Menu
Cart 0

The Surgeon's Knife (KJV)

  • 3300

PrintMyTract.com logoNOTE: This item is custom-printed to order (click for more details).

This tract is from our print-on-demand library, and is not kept in stock. Select the options below, and we will custom-print a batch just for you. Because this item is custom-printed, you can add your custom imprint to the back page at no extra cost.

Click here for more information about PrintMyTract.com.

Printing Time
Tract Quantity
Add Your Custom Imprint (click for more details)

 


  • SKU:
  • Full Text: Read full text below
  • Format: Folded Tract
  • Paper: Gloss Text
  • Size: 3.5 inches x 5.5 inches
  • Pages: 4
  • Version: KJV
  • Estimated shipping date: Monday, January 2 (Click for more details)

The full text of this tract is shown below in the KJV version. Do you want to print this tract in a different version than the one listed? Contact us and let us know what you're looking for—we may be able to create the alternate version for you at no charge.

On his 21st birthday Robert Halbert received a registered parcel containing a tissue-wrapped instrument he quickly recognized as a surgeon’s knife or scalpel. A student in medical school, planning to specialize in surgery, Robert was intrigued by the glistening knife, which, though not new, was handsomely designed.

Enclosed with the instrument was a note from an old friend, a famed surgeon, who had been the family physician as far back as Robert could remember, and had ministered to him and his motherless brother and sister in their childhood ailments. Robert’s decision to study medicine was the result of his ever-growing love and admiration for this man. The note was brief and began:

“Dear Bob: I am mailing you a gift I have saved for you for 21 years. One night before you were born I was called to attend a beautiful young woman who was very ill. An operation was necessary, and this little knife was used to perform it. The young woman died as a result of the operation…”

Bob glanced at the instrument, glittering in the sunshine that filtered through an open window, and a strange revulsion came over him. The thought that the scalpel had caused the death of a human being sickened him and made the knife a hideous object in his sight. But he read on:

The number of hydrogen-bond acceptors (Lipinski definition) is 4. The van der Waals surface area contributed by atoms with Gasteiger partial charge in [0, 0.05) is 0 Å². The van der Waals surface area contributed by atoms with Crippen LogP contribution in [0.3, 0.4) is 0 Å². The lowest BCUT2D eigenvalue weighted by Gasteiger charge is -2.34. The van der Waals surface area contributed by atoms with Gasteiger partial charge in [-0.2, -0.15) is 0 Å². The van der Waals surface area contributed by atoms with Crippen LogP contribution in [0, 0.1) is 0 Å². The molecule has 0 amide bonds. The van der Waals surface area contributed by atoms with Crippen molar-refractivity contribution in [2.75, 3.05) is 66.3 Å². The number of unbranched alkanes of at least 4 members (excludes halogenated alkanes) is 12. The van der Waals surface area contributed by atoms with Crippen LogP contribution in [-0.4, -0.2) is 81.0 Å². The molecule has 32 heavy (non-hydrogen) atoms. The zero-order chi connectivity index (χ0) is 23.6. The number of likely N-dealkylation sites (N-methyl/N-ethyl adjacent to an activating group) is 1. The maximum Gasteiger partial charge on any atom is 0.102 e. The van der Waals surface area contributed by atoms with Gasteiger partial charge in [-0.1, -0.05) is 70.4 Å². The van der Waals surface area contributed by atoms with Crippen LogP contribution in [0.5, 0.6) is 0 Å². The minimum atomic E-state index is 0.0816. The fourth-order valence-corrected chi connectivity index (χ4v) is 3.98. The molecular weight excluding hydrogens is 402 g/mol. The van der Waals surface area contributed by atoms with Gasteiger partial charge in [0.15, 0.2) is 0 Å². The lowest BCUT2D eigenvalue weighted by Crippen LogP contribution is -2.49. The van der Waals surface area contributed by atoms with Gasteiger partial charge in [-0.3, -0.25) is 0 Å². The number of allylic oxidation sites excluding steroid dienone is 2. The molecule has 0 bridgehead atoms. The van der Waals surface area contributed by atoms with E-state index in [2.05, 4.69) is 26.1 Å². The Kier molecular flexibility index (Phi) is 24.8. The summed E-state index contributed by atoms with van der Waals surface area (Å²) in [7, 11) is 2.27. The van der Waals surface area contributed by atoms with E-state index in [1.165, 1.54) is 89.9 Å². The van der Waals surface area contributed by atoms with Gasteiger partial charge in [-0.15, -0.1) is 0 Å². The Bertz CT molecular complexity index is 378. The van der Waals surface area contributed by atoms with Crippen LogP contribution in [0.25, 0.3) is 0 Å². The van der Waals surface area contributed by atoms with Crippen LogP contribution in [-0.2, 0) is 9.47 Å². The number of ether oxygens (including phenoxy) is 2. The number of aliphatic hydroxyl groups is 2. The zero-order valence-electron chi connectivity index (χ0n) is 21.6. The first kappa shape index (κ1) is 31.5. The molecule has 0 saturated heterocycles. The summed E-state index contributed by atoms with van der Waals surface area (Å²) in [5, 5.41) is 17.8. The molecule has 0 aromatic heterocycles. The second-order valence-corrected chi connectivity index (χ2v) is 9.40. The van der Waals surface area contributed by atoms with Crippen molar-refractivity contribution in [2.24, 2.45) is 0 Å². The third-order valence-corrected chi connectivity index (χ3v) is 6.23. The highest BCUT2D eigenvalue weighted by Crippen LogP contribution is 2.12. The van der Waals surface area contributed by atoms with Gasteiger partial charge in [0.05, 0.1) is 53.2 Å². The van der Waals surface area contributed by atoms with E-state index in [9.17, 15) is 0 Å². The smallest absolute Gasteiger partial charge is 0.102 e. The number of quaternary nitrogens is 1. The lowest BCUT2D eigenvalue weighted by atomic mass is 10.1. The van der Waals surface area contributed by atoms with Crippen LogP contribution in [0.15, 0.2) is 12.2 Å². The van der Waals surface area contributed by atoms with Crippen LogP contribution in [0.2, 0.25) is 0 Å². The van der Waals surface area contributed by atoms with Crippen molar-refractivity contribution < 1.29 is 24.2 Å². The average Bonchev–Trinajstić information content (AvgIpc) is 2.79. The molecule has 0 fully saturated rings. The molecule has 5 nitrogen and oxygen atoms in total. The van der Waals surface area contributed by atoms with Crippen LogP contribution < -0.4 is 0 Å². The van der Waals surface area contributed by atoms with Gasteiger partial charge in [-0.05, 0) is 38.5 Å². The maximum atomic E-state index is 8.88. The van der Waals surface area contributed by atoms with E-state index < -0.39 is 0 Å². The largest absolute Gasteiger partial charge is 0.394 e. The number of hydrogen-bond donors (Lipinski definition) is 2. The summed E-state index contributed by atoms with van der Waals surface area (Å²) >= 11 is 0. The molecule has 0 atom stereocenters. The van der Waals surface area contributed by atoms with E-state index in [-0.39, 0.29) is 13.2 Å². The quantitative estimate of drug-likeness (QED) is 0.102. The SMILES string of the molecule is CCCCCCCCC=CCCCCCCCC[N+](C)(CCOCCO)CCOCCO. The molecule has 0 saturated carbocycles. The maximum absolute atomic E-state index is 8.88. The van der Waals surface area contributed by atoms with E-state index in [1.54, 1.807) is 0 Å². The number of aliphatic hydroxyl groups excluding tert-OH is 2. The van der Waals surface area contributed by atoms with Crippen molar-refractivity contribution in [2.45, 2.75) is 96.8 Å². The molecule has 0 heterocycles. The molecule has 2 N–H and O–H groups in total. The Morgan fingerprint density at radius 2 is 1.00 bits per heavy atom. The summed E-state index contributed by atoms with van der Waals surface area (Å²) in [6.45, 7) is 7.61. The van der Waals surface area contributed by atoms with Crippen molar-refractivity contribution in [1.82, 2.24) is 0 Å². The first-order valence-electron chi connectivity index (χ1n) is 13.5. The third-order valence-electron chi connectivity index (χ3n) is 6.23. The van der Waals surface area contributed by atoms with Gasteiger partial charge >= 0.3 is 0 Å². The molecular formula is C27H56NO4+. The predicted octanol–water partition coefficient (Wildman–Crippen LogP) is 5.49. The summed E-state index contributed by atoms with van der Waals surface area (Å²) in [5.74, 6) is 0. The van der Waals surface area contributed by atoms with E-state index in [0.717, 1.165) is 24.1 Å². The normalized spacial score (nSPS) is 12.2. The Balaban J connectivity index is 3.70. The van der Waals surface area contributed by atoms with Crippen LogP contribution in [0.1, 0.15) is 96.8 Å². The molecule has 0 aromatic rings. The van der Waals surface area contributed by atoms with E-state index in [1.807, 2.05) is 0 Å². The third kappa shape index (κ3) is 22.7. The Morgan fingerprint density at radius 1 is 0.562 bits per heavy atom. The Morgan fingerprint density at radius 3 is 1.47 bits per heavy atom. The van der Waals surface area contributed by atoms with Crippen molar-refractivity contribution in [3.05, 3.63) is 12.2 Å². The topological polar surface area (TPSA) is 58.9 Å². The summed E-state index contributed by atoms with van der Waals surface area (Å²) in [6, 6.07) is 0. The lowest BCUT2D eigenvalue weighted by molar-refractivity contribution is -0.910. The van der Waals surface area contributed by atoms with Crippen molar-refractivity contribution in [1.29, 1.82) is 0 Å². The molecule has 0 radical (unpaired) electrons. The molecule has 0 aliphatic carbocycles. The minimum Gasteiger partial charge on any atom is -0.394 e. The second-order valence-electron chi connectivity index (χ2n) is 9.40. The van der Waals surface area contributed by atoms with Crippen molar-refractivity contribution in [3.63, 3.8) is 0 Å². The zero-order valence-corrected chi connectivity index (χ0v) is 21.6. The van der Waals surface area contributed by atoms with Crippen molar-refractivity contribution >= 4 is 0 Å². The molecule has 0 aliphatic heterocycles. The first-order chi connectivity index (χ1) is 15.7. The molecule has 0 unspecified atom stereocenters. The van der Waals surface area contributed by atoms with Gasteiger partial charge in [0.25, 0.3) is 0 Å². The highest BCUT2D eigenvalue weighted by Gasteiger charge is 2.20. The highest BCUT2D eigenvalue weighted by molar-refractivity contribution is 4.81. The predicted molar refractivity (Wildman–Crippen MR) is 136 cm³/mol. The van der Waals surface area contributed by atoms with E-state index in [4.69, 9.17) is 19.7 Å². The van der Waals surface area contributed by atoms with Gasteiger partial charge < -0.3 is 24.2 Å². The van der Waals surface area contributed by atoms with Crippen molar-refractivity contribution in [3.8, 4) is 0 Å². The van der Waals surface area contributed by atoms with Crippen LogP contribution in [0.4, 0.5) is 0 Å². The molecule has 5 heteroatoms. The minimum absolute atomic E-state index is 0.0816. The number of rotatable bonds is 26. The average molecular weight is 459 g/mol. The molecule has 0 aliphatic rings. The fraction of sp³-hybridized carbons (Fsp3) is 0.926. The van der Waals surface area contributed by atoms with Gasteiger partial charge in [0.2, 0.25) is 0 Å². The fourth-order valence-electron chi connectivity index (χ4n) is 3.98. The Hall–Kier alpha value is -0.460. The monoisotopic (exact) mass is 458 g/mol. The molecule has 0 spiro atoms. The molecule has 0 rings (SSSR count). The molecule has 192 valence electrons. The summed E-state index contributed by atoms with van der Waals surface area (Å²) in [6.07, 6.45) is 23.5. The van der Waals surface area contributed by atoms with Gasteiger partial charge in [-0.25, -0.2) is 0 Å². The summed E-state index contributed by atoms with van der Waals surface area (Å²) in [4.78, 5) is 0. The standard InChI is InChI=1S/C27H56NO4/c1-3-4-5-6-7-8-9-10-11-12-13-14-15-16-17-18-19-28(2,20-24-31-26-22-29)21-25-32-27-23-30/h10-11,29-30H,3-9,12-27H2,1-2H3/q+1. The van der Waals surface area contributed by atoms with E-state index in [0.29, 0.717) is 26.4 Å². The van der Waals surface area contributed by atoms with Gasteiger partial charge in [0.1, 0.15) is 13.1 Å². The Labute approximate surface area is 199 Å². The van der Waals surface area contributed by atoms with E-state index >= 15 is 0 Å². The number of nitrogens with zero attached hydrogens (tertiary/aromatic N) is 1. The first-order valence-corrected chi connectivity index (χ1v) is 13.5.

“Like most of us, the young woman did not want to die. She had much for which to live. Besides a devoted husband, she had a fine son of 6 and a beautiful little daughter of 3; and now she was about to be a mother again. Her eagerness for the third baby was intense. That baby was you, Bob. The young woman was your mother…”

As Bob grasped the truth of his friend’s message, stark horror seized him. He had never known how his mother died, and now, suddenly, here in his hand lay the very instrument that had caused her death. The note concluded:

“Everything medical science could do was done to save you both. It was your mother’s desire, that no matter what happened to her, you should be saved; and she went into the operation fully aware of the possible consequences. So, you see, Bob, this scalpel gave you life, even though it cost your mother hers. I am sure you will prize it.”

Tears filled Bob’s eyes, and he pressed the knife to his lips.

Then, as Robert Halbert stood there considering the instrument in his hand and all it stood for, he thought of the cross of Calvary, that symbol of tragic death which had often seemed so ugly, so repulsive to him; and suddenly the knowledge of its true significance swept over him.

“Why,” he thought, “now I see it! What my dear mother did for my body, the Lord Jesus Christ did for my soul. She died to give me physical life; He died to give me life everlasting!” A sense of the beauty of the cross flooded Bob’s soul, and his eyes again filled with tears. For the first time in his life, he experienced that great joy and peace of heart that a sinner feels when he trusts the One who died on Calvary as personal Saviour. “The preaching of the cross is to them that perish foolishness; but unto us which are saved it is the power of God” (1 Corinthians 1:18).

Friend, what does the cross of Christ mean to you? Is it just a hideous instrument of death? Does it represent merely the tragic death of a good man unjustly condemned years ago in old Jerusalem? Or is it a precious symbol of eternal life to you?

Won’t you, friend, recognize and admit today that you are in God’s holy sight “dead in sins” (Ephesians 2:5) and “without strength” (Romans 5:6) and need a Saviour? Jesus Christ, who died on Calvary’s cross and rose again is our only way of salvation: “Neither is there salvation in any other: for there is none other name under heaven given among men, whereby we must be saved” (Acts 4:12). Trust the Lord Jesus Christ for your salvation, and enter at once into the peace and joy of eternal life. Jesus said, “He that believeth on the Son hath everlasting life” (John 3:36).

Back to top of page